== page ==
'Well may I view her, but she sees not me': Marlowe's Dido, Queen of Carthage.
The Southern African Society for Medieval and Renaissance Studies (SASMARS)
Amidst all this "self-fashioning", which has engendered a vast and diverse critical literature, one Marlovian protagonist is conspicuous in his almost perverse failure to author himself: Aeneas, in Marlowe's Dido, Queen of Carthage. In fact, as the paucity of recent critical material on Dido indicates, Aeneas is one of the leftovers of the big New Historicist and Cultural Materialist feast; he wouldn't "go down", so to speak. The contention of this paper is that Marlowe's Aeneas' exceptional status is of crucial importance in adding to our understanding of the emergence of the subject under humanism, and that he offers a way beyond historicist commonplaces concerning the creation of an autonomous "self" in the Renaissance.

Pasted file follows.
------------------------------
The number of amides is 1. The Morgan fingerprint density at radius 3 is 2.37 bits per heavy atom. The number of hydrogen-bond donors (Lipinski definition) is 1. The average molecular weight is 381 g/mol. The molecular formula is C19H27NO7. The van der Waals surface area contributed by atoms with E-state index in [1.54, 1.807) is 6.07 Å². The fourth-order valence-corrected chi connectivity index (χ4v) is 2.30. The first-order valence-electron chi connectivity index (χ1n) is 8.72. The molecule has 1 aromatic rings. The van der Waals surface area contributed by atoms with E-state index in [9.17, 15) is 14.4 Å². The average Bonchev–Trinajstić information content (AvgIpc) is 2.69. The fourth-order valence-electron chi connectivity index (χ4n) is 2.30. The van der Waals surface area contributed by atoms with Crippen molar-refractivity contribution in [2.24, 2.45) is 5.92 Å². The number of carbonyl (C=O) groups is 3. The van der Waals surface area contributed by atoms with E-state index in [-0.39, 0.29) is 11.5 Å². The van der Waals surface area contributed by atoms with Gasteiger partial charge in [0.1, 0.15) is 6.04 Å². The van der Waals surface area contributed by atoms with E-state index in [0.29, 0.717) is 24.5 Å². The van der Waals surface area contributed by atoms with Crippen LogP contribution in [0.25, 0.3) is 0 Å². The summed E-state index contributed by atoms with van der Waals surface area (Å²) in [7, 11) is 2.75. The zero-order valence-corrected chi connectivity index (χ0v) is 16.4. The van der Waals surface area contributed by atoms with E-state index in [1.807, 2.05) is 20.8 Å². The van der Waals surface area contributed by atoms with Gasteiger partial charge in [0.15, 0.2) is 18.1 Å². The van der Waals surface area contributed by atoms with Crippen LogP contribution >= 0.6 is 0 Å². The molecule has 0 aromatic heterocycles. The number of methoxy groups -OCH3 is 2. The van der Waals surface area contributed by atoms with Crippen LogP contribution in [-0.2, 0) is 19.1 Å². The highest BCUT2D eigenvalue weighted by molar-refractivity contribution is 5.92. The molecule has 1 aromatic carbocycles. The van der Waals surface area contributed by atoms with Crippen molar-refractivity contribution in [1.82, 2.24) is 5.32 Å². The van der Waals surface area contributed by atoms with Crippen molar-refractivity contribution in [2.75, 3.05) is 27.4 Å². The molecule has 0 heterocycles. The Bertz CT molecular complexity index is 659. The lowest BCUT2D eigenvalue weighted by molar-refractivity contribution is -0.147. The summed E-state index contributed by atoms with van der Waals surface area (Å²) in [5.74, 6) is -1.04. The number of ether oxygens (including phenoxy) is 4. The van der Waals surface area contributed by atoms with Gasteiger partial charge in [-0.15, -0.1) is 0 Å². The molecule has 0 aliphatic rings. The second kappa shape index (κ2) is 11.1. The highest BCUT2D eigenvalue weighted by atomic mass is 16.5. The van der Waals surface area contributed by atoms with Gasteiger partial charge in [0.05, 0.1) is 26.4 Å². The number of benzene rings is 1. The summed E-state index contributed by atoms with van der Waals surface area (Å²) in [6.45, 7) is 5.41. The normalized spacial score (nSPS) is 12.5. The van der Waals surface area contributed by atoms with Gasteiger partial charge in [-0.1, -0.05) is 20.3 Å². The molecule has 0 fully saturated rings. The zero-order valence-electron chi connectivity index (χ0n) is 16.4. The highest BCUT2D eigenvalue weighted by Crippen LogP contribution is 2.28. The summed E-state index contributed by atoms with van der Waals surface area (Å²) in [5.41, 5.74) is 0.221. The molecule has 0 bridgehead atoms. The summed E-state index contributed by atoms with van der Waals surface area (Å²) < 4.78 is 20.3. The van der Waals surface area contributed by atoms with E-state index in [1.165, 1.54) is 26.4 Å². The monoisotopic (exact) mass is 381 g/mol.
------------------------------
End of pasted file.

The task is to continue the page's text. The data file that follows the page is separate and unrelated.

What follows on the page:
'Well may I view her, but she sees not me': Marlowe's Dido, Queen of Carthage,1017-3455,The Southern African Society for Medieval and Renaissance Studies.